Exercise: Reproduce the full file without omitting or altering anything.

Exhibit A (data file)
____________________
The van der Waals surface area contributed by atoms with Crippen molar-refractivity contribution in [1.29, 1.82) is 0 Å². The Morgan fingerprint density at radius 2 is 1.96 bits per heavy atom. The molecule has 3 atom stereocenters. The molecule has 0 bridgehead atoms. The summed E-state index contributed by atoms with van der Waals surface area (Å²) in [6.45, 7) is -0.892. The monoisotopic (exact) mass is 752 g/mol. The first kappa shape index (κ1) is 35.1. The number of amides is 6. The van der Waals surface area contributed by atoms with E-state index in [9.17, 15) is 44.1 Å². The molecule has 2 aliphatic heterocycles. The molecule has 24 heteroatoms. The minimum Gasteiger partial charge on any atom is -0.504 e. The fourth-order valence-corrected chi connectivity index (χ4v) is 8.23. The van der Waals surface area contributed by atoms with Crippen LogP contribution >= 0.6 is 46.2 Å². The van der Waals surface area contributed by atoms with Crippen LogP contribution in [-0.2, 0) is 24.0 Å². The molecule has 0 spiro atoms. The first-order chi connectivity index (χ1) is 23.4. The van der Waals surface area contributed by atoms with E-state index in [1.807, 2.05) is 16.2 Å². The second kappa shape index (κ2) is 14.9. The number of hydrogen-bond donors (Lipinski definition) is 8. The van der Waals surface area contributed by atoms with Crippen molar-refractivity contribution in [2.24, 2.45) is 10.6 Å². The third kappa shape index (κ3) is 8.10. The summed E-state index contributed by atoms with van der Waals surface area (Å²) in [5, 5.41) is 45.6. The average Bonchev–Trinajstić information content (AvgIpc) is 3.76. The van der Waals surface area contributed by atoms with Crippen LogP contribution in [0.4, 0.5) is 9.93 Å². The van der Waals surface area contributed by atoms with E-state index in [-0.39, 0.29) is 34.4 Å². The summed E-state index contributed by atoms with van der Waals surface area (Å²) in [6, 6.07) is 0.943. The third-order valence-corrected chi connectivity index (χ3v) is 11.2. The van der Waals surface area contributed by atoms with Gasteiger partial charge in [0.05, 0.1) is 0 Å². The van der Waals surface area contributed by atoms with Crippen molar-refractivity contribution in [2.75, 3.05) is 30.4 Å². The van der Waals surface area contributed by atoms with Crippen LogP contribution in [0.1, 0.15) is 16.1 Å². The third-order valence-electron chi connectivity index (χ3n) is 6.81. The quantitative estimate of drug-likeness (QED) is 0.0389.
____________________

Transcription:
The van der Waals surface area contributed by atoms with Crippen molar-refractivity contribution in [1.29, 1.82) is 0 Å². The Morgan fingerprint density at radius 2 is 1.96 bits per heavy atom. The molecule has 3 atom stereocenters. The molecule has 0 bridgehead atoms. The summed E-state index contributed by atoms with van der Waals surface area (Å²) in [6.45, 7) is -0.892. The monoisotopic (exact) mass is 752 g/mol. The first kappa shape index (κ1) is 35.1. The number of amides is 6. The van der Waals surface area contributed by atoms with E-state index in [9.17, 15) is 44.1 Å². The molecule has 2 aliphatic heterocycles. The molecule has 24 heteroatoms. The minimum Gasteiger partial charge on any atom is -0.504 e. The fourth-order valence-corrected chi connectivity index (χ4v) is 8.23. The van der Waals surface area contributed by atoms with Crippen LogP contribution >= 0.6 is 46.2 Å². The van der Waals surface area contributed by atoms with Crippen LogP contribution in [-0.2, 0) is 24.0 Å². The molecule has 0 spiro atoms. The first-order chi connectivity index (χ1) is 23.4. The van der Waals surface area contributed by atoms with E-state index in [1.807, 2.05) is 16.2 Å². The second kappa shape index (κ2) is 14.9. The number of hydrogen-bond donors (Lipinski definition) is 8. The van der Waals surface area contributed by atoms with Crippen molar-refractivity contribution in [2.24, 2.45) is 10.6 Å². The third kappa shape index (κ3) is 8.10. The summed E-state index contributed by atoms with van der Waals surface area (Å²) in [5, 5.41) is 45.6. The average Bonchev–Trinajstić information content (AvgIpc) is 3.76. The van der Waals surface area contributed by atoms with Crippen LogP contribution in [0.4, 0.5) is 9.93 Å². The van der Waals surface area contributed by atoms with E-state index in [-0.39, 0.29) is 34.4 Å². The summed E-state index contributed by atoms with van der Waals surface area (Å²) in [6, 6.07) is 0.943. The third-order valence-corrected chi connectivity index (χ3v) is 11.2. The van der Waals surface area contributed by atoms with Gasteiger partial charge in [0.05, 0.1) is 0 Å². The van der Waals surface area contributed by atoms with Crippen molar-refractivity contribution in [2.75, 3.05) is 30.4 Å². The van der Waals surface area contributed by atoms with Crippen LogP contribution in [0.1, 0.15) is 16.1 Å². The third-order valence-electron chi connectivity index (χ3n) is 6.81. The quantitative estimate of drug-likeness (QED) is 0.0389.